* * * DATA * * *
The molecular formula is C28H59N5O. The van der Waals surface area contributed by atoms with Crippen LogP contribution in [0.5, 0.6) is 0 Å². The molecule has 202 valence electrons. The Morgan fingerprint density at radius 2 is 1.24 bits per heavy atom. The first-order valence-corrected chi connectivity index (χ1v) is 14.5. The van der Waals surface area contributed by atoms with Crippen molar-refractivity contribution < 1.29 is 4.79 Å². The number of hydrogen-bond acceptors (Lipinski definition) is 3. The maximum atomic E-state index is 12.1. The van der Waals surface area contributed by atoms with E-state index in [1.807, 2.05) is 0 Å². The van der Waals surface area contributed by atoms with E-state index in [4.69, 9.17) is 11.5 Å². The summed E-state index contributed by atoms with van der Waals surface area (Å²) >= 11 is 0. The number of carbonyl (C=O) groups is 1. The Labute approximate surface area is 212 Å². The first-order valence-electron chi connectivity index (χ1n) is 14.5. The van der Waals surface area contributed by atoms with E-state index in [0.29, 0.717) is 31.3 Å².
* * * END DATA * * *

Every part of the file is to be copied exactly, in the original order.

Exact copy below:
The molecular formula is C28H59N5O. The van der Waals surface area contributed by atoms with Crippen LogP contribution in [0.5, 0.6) is 0 Å². The molecule has 202 valence electrons. The Morgan fingerprint density at radius 2 is 1.24 bits per heavy atom. The first-order valence-corrected chi connectivity index (χ1v) is 14.5. The van der Waals surface area contributed by atoms with Crippen molar-refractivity contribution < 1.29 is 4.79 Å². The number of hydrogen-bond acceptors (Lipinski definition) is 3. The maximum atomic E-state index is 12.1. The van der Waals surface area contributed by atoms with E-state index in [1.807, 2.05) is 0 Å². The van der Waals surface area contributed by atoms with E-state index in [4.69, 9.17) is 11.5 Å². The summed E-state index contributed by atoms with van der Waals surface area (Å²) >= 11 is 0. The number of carbonyl (C=O) groups is 1. The Labute approximate surface area is 212 Å². The first-order valence-electron chi connectivity index (χ1n) is 14.5. The van der Waals surface area contributed by atoms with E-state index in [0.29, 0.717) is 31.3 Å².